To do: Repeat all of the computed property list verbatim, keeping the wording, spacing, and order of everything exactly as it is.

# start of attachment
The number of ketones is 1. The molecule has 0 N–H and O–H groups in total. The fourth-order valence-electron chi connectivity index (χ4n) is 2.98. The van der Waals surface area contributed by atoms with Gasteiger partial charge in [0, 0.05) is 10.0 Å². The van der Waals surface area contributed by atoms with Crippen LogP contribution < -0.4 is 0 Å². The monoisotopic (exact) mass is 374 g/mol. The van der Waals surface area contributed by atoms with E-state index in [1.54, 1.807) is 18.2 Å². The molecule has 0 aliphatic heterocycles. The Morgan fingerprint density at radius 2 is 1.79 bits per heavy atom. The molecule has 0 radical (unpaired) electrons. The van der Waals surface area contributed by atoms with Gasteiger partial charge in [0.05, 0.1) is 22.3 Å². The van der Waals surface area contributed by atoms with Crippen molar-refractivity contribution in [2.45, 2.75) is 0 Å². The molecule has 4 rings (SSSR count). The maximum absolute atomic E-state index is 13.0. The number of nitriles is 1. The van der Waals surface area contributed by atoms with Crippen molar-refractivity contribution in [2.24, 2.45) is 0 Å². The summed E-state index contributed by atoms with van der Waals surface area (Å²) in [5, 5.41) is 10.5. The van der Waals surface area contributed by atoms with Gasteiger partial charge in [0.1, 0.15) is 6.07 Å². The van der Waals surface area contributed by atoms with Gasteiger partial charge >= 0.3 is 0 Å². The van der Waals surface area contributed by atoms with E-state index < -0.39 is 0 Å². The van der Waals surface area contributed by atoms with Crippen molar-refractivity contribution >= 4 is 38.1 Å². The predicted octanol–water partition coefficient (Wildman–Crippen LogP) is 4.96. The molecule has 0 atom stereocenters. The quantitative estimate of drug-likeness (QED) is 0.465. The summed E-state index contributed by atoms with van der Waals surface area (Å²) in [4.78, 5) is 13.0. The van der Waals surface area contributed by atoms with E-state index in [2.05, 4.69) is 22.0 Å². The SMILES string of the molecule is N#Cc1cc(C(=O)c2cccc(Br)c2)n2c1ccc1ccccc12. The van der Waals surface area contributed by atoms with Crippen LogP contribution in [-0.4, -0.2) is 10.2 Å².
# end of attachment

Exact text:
The number of ketones is 1. The molecule has 0 N–H and O–H groups in total. The fourth-order valence-electron chi connectivity index (χ4n) is 2.98. The van der Waals surface area contributed by atoms with Gasteiger partial charge in [0, 0.05) is 10.0 Å². The van der Waals surface area contributed by atoms with Crippen LogP contribution < -0.4 is 0 Å². The monoisotopic (exact) mass is 374 g/mol. The van der Waals surface area contributed by atoms with E-state index in [1.54, 1.807) is 18.2 Å². The molecule has 0 aliphatic heterocycles. The Morgan fingerprint density at radius 2 is 1.79 bits per heavy atom. The molecule has 0 radical (unpaired) electrons. The van der Waals surface area contributed by atoms with Gasteiger partial charge in [0.05, 0.1) is 22.3 Å². The van der Waals surface area contributed by atoms with Crippen molar-refractivity contribution in [2.45, 2.75) is 0 Å². The molecule has 4 rings (SSSR count). The maximum absolute atomic E-state index is 13.0. The number of nitriles is 1. The van der Waals surface area contributed by atoms with Crippen molar-refractivity contribution in [2.24, 2.45) is 0 Å². The summed E-state index contributed by atoms with van der Waals surface area (Å²) in [5, 5.41) is 10.5. The van der Waals surface area contributed by atoms with Gasteiger partial charge in [0.1, 0.15) is 6.07 Å². The van der Waals surface area contributed by atoms with Gasteiger partial charge >= 0.3 is 0 Å². The van der Waals surface area contributed by atoms with E-state index < -0.39 is 0 Å². The van der Waals surface area contributed by atoms with Crippen molar-refractivity contribution >= 4 is 38.1 Å². The predicted octanol–water partition coefficient (Wildman–Crippen LogP) is 4.96. The molecule has 0 atom stereocenters. The quantitative estimate of drug-likeness (QED) is 0.465. The summed E-state index contributed by atoms with van der Waals surface area (Å²) in [4.78, 5) is 13.0. The van der Waals surface area contributed by atoms with E-state index in [2.05, 4.69) is 22.0 Å². The SMILES string of the molecule is N#Cc1cc(C(=O)c2cccc(Br)c2)n2c1ccc1ccccc12. The van der Waals surface area contributed by atoms with Crippen LogP contribution in [-0.4, -0.2) is 10.2 Å².